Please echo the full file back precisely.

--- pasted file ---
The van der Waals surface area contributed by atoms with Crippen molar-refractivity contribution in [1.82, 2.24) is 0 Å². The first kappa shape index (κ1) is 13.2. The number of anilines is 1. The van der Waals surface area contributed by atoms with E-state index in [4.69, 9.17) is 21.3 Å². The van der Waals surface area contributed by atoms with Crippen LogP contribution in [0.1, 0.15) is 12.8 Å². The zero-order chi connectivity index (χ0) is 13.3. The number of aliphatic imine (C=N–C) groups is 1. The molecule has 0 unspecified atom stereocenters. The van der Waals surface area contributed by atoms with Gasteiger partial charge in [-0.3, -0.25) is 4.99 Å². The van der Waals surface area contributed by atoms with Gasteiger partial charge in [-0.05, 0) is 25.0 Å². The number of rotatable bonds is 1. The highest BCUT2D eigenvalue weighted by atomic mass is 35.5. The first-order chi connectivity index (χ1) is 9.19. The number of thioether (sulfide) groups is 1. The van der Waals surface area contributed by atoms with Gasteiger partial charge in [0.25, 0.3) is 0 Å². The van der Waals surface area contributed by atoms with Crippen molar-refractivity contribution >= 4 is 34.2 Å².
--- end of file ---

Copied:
The van der Waals surface area contributed by atoms with Crippen molar-refractivity contribution in [1.82, 2.24) is 0 Å². The first kappa shape index (κ1) is 13.2. The number of anilines is 1. The van der Waals surface area contributed by atoms with E-state index in [4.69, 9.17) is 21.3 Å². The van der Waals surface area contributed by atoms with Crippen LogP contribution in [0.1, 0.15) is 12.8 Å². The zero-order chi connectivity index (χ0) is 13.3. The number of aliphatic imine (C=N–C) groups is 1. The molecule has 0 unspecified atom stereocenters. The van der Waals surface area contributed by atoms with Gasteiger partial charge in [-0.3, -0.25) is 4.99 Å². The van der Waals surface area contributed by atoms with Gasteiger partial charge in [-0.05, 0) is 25.0 Å². The number of rotatable bonds is 1. The highest BCUT2D eigenvalue weighted by atomic mass is 35.5. The first-order chi connectivity index (χ1) is 9.19. The number of thioether (sulfide) groups is 1. The van der Waals surface area contributed by atoms with Gasteiger partial charge in [0.25, 0.3) is 0 Å². The van der Waals surface area contributed by atoms with Crippen molar-refractivity contribution >= 4 is 34.2 Å².